Each manager should peruse their player list and convert any players who are thirty and over to coaches. Select the three coaches with the highest overall level of skill, these will be your coaches. Any coaches in excess of three should be sold on the transfer market. If they do not sell simply fire them.

There may be some initial confusion around which coaches should be kept. If there is doubt a good initial selection method is to select one coach with the highest bowling skill, one with the highest batting skill and the last coach could have the highest fielding skill.

Lastly if you are unable to create three coaches from your existing squad then you will need to search the transfer market. Look for players who are thirty or older. I’d be reticent to pay more than ten thousand for any one player.


Selecting Trainees

Unsurprisingly, you can be an administrative genius but if your players aren’t very talented then results will likely be frustrating. When reviewing your initial playing list it is important to identify which, if any, of your existing players might actually develop into a useful long term player. In order to make this judgement new players must first understand what constitutes a good player.

On the forums you will often hear more experienced coaches discuss player potential in terms of numbers. For example, ‘I have a (44) wrist spinner’. The number is generated by adding all three of the player’s relevant statistics together. For bowlers the three stats are accuracy, movement and variation. For batsmen it’s shot selection, defence and attack. So if I had a batsman with a potential shot selection of 12, defence of 15 and attack of 14 that player would be a (41) player.

Any player whose relevant potential skills combined rate at less than 37 is not worth persisting with. Players between 37 and 43 will be useful initial players but will struggle in the higher grades. Players between 44 and 49 are good players who will succeed if used appropriately at higher grades. Any player above fifty is rare and usually a freak talent and as such is very uncommon.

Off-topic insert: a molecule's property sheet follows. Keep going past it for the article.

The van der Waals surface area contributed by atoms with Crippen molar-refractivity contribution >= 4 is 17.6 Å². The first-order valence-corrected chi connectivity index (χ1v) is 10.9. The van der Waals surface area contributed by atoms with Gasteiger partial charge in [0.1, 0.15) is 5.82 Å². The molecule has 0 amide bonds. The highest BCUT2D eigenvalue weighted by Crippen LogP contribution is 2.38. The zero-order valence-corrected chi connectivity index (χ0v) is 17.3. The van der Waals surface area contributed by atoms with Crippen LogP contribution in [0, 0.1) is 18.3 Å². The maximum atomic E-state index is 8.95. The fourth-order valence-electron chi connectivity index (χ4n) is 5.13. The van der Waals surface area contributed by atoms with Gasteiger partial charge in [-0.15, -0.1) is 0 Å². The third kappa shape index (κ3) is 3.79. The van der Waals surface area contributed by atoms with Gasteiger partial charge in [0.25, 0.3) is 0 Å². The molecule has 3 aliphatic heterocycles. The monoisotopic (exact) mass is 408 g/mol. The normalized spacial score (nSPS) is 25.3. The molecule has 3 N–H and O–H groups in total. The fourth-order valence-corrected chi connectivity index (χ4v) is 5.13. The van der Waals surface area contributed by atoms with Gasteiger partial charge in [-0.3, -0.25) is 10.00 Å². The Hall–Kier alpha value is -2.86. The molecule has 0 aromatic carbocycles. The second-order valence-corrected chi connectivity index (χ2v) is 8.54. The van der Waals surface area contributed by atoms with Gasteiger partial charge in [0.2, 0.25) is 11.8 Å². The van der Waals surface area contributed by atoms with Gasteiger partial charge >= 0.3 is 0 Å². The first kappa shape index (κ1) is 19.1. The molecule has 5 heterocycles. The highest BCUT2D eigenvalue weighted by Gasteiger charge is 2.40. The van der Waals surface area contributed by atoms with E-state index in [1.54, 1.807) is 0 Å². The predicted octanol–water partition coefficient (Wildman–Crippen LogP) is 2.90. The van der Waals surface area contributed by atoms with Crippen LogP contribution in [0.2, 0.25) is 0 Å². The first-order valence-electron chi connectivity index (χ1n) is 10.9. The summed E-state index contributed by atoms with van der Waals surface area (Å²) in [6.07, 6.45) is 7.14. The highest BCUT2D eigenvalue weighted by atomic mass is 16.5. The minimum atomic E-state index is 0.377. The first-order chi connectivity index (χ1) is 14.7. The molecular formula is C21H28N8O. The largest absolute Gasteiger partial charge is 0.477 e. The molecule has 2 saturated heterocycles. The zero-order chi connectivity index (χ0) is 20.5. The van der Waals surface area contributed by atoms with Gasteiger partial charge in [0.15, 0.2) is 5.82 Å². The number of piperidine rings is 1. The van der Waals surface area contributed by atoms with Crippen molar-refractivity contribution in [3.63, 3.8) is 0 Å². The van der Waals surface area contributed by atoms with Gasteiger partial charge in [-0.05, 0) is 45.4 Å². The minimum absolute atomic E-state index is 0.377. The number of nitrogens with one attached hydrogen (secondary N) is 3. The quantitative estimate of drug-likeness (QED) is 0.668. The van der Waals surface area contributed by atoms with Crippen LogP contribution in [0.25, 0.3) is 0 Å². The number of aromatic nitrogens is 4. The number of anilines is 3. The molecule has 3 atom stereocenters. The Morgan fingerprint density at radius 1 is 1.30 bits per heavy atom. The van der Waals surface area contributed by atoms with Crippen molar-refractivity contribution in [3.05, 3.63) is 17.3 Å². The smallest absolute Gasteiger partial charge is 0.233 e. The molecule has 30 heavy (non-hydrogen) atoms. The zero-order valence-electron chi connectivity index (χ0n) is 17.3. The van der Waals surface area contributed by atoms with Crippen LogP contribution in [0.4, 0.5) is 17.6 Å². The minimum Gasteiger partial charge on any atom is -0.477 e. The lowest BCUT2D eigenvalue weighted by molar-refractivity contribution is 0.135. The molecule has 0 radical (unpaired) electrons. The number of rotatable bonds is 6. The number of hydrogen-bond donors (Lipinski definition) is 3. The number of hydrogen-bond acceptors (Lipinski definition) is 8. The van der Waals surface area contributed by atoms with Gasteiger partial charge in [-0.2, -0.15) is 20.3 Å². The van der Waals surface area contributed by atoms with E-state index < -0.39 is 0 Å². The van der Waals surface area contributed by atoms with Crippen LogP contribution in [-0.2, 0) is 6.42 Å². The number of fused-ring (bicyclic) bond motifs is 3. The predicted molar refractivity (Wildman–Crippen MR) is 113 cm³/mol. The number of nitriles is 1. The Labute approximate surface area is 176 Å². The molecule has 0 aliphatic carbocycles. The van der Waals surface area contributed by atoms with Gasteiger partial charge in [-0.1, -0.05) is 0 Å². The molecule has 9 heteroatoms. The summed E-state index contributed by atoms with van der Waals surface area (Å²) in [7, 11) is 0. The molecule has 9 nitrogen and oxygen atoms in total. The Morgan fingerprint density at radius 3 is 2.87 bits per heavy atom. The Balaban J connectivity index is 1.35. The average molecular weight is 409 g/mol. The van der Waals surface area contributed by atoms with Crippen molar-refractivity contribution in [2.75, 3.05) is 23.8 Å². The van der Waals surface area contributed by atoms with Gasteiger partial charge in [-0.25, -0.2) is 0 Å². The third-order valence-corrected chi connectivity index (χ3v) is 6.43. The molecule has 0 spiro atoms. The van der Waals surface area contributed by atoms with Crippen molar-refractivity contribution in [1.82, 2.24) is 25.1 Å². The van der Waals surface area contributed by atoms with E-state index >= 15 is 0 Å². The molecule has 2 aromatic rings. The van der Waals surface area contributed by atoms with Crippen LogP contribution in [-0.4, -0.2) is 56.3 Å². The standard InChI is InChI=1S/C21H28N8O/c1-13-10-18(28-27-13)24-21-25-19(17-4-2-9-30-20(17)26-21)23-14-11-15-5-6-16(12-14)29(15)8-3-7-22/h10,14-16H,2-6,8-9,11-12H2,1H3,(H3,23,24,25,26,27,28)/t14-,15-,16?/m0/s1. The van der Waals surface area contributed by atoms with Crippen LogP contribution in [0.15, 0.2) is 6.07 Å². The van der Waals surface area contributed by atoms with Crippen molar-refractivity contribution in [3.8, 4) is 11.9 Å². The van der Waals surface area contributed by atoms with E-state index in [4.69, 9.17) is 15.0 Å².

With regards to stamina and fielding these cannot be less than six each. Preferably they should be higher than twelve. Often coaches are required to make compromises here and early on that’s ok. As your team progresses however coaches should be more discerning.

Whilst potential is important a players starting skill is also important. In Stumped player skills slowly decline each week. This decline increases with age. Player skill improves when they play matches or when they train. Because of this structure many players who have low starting ability will simply never reach their potential unless that potential is very low. A good general rule is to avoid players with a starting ability of less than four.

After reading this you will now understand that the majority of your initial squad is practically useless. You will likely have a few players who are somewhat trainable and or somewhat useful. This is ok. Everyone starts out like this.

Select the nine players which have the highest potential and assign them to the relevant coach training them in a relevant skill. On the coaching tab there is a system which illustrates specific players training speeds. The more stars the faster they train. This can be used to assist with decision making on specific players. If there is a choice between training two players it is usually better to train the younger player.


The Initial First Eleven

Once you have selected your trainees it’s time to pick your starting eleven. Be sure to pick the players you are training to maximise the increase in their skills. Select two other players to pad out your starting eleven. You are ready to go. This is the eleven which will play all of your matches.

The team should contain players who are less than twenty-two years of age. This is so that your squad will be able to play all three matches. Players cannot play DEV matches once they turn twenty-two. Playing all three matches will help them improve their skills a s fast as possible.

Unfortunately, it’s unlikely that you will be able to have all players playing in every match. This is because of condition. Players lose condition when playing a match. Each day players gain condition. The amount they gain is dependent on stamina.
When selecting the team for each match be sure to check your players condition. Consistently selecting players with low condition will lead to an injury and that will hurt player performance and long term development. If a player has a condition of less than sixty percent on the day of the match, swap him out for a player in your second eleven.


Improving Your Team

Whist your initial squad usually isn’t great the situation is usually quite easily rectified. There are two ways to do this. The first of them is through your club’s scouts. Every Wednesday you select from a list of five young hopefuls. Be warned that the batting and bowling averages provided are not always an accurate indicator of a player’s usefulness.

If the player selected has a potential of thirty-seven or greater that’s awesome! Assign them a coach and add them to your first team. Obviously the least promising of your existing trainees/players misses out and is removed from their trainer and loses their spot in the first eleven.

Meanwhile new coaches should explore the transfer market. Look for players in the 37 to 43 potential bracket. They must be sixteen. These can usually be picked up fairly cheaply. Do not spend more than twenty thousand on any one player. Try to spend less than ten thousand.